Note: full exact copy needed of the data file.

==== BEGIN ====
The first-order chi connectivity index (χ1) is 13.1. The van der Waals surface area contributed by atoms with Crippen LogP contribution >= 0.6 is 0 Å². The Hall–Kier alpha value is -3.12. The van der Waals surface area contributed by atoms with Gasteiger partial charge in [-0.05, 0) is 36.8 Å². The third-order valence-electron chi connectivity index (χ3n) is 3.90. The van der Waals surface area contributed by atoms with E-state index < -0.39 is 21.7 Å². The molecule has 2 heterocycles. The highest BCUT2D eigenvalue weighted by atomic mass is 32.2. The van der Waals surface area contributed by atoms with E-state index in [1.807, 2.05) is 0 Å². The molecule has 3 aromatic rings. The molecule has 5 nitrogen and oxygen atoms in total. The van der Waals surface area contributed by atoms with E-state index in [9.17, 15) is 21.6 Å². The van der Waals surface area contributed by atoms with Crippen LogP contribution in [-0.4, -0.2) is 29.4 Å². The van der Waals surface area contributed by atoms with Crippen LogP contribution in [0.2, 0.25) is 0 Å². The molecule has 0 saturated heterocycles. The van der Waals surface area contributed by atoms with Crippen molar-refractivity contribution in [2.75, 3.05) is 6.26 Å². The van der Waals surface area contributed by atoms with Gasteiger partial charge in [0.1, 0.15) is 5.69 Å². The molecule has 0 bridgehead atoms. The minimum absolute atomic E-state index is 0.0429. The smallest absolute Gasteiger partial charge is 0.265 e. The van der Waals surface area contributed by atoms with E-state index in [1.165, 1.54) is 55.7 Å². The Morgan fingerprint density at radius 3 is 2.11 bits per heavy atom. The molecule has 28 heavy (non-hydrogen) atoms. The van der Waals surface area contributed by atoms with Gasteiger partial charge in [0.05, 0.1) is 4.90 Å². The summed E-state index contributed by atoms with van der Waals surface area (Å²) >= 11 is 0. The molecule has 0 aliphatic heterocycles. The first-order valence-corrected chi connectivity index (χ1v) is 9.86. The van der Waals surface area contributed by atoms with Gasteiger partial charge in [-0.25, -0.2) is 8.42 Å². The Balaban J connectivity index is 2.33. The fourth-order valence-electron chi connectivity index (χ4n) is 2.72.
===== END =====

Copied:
The first-order chi connectivity index (χ1) is 13.1. The van der Waals surface area contributed by atoms with Crippen LogP contribution >= 0.6 is 0 Å². The Hall–Kier alpha value is -3.12. The van der Waals surface area contributed by atoms with Gasteiger partial charge in [-0.05, 0) is 36.8 Å². The third-order valence-electron chi connectivity index (χ3n) is 3.90. The van der Waals surface area contributed by atoms with E-state index < -0.39 is 21.7 Å². The molecule has 2 heterocycles. The highest BCUT2D eigenvalue weighted by atomic mass is 32.2. The van der Waals surface area contributed by atoms with E-state index in [1.807, 2.05) is 0 Å². The molecule has 3 aromatic rings. The molecule has 5 nitrogen and oxygen atoms in total. The van der Waals surface area contributed by atoms with E-state index in [9.17, 15) is 21.6 Å². The van der Waals surface area contributed by atoms with Crippen LogP contribution in [-0.4, -0.2) is 29.4 Å². The van der Waals surface area contributed by atoms with Crippen LogP contribution in [0.2, 0.25) is 0 Å². The molecule has 0 saturated heterocycles. The van der Waals surface area contributed by atoms with Crippen molar-refractivity contribution in [2.75, 3.05) is 6.26 Å². The van der Waals surface area contributed by atoms with Gasteiger partial charge in [0.1, 0.15) is 5.69 Å². The molecule has 0 bridgehead atoms. The minimum absolute atomic E-state index is 0.0429. The smallest absolute Gasteiger partial charge is 0.265 e. The van der Waals surface area contributed by atoms with E-state index in [1.165, 1.54) is 55.7 Å². The Morgan fingerprint density at radius 3 is 2.11 bits per heavy atom. The molecule has 28 heavy (non-hydrogen) atoms. The van der Waals surface area contributed by atoms with Gasteiger partial charge in [0.05, 0.1) is 4.90 Å². The summed E-state index contributed by atoms with van der Waals surface area (Å²) >= 11 is 0. The molecule has 0 aliphatic heterocycles. The first-order valence-corrected chi connectivity index (χ1v) is 9.86. The van der Waals surface area contributed by atoms with Gasteiger partial charge in [-0.25, -0.2) is 8.42 Å². The Balaban J connectivity index is 2.33. The fourth-order valence-electron chi connectivity index (χ4n) is 2.72.